Use this URL to cite or link to this record in EThOS: https://ethos.bl.uk/OrderDetails.do?uin=uk.bl.ethos.760526
Title: The role of occipital pre-stimulus alpha oscillations in selective attention
Author: Pastuszak, Aleksandra
ISNI:       0000 0004 7432 5166
Awarding Body: University of Birmingham
Current Institution: University of Birmingham
Date of Award: 2018
Availability of Full Text:
Access from EThOS:
Access from Institution:
Abstract:
In everyday life relevant and distracting information often coincide and we rely on selective attention to efficiently discriminate between the pertinent information and the irrelevant noise. Existing research relates selective attention to neural oscillations in alpha frequency predominantly using spatial paradigms with one or no distractors, presented simultaneously with the target. In the current thesis the role of pre-stimulus alpha oscillations was investigated in the context of a visual search. First, the effect of visual stimulation on alpha oscillations and behavioural performance was investigated. No effects of stimulation were found and alpha oscillations were not successfully entrained. The relationship of spontaneous pre-stimulus alpha oscillations with performance was then explored. We demonstrated a negative correlation between the power of alpha oscillations and performance, indicating that high power is related to fast reaction times. Lastly, the effect of pre-stimulus alpha oscillations in the context of varying task demands was investigated. The results indicated that high alpha power is beneficial for performance when the target is presented simultaneously with multiple distractors, but not when presented with a singleton distractor. Moreover, the predictability of task demands resulted in modulation of pre-stimulus alpha oscillations, with higher power in anticipation of high task demands, as compared to low task demands.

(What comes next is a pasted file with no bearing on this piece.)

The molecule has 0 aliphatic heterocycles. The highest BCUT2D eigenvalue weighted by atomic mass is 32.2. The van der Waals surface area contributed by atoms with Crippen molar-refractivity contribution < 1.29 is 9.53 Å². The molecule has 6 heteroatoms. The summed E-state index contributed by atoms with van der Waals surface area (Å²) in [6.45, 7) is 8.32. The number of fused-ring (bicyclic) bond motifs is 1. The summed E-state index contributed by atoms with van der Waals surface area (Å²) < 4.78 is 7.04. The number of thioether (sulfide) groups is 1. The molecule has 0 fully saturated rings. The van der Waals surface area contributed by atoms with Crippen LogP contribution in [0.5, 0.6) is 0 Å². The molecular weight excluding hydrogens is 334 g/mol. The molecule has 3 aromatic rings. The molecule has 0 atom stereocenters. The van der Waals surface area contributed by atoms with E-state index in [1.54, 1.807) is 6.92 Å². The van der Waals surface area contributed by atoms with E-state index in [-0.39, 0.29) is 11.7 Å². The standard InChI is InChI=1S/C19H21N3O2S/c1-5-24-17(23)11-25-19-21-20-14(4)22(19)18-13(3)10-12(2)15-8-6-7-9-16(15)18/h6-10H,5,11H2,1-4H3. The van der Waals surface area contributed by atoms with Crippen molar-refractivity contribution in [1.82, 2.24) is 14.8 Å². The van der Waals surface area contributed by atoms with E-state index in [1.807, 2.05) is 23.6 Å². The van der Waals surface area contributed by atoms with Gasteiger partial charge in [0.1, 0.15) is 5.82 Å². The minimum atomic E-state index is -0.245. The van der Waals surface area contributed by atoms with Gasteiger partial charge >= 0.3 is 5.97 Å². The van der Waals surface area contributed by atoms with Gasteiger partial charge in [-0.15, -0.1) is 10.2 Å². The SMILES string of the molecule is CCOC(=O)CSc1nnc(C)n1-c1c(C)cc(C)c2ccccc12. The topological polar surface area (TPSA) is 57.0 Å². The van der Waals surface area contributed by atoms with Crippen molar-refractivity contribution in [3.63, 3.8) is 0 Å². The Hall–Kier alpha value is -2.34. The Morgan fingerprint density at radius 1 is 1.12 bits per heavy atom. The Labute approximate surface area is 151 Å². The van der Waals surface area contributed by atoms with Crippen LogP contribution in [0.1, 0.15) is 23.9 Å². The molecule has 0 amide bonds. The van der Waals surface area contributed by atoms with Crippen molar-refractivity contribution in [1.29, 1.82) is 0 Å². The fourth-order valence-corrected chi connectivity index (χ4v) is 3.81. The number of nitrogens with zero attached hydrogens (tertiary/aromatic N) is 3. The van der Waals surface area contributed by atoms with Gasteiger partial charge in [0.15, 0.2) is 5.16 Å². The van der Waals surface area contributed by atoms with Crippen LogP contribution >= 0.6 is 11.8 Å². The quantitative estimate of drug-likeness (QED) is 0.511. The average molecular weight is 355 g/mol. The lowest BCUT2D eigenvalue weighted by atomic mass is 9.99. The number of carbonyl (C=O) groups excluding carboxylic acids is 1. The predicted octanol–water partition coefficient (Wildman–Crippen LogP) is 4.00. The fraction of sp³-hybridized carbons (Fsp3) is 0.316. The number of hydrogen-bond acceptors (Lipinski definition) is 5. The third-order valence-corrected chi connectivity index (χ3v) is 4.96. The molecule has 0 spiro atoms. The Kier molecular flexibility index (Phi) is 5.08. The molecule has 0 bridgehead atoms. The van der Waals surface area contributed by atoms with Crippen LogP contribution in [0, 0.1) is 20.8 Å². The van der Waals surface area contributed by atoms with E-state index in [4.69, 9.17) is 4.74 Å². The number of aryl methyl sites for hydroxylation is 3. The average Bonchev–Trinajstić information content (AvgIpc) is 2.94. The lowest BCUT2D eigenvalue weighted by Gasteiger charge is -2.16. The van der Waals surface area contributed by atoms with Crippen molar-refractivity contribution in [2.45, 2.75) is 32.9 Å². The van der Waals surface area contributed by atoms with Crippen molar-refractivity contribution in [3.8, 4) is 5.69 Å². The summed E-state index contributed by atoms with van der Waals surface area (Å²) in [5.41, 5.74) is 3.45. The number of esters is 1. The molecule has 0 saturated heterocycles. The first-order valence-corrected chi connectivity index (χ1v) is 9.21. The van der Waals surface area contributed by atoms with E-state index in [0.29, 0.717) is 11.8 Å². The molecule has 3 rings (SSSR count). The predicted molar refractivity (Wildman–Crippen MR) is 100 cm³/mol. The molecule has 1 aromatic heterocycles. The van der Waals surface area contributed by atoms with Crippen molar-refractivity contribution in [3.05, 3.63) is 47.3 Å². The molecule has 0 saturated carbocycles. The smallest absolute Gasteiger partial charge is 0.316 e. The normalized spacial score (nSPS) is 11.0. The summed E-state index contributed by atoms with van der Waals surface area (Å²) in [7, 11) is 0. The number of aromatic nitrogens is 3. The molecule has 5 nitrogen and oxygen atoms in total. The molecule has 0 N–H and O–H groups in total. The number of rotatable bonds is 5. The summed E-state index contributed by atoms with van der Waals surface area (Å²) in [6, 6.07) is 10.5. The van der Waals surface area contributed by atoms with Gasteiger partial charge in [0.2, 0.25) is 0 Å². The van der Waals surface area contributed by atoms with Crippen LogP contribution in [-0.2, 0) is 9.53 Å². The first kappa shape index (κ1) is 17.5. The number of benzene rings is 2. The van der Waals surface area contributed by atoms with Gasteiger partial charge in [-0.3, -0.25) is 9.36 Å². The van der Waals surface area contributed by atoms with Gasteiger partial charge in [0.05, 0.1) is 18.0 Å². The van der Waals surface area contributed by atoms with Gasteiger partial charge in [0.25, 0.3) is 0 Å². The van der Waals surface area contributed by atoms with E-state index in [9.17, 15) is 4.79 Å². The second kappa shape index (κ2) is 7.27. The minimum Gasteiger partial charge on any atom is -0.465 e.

Supervisor: Not available Sponsor: University of Birmingham
Qualification Name: Thesis (Ph.D.) Qualification Level: Doctoral
EThOS ID: uk.bl.ethos.760526  DOI: Not available
Keywords: BF Psychology
Share: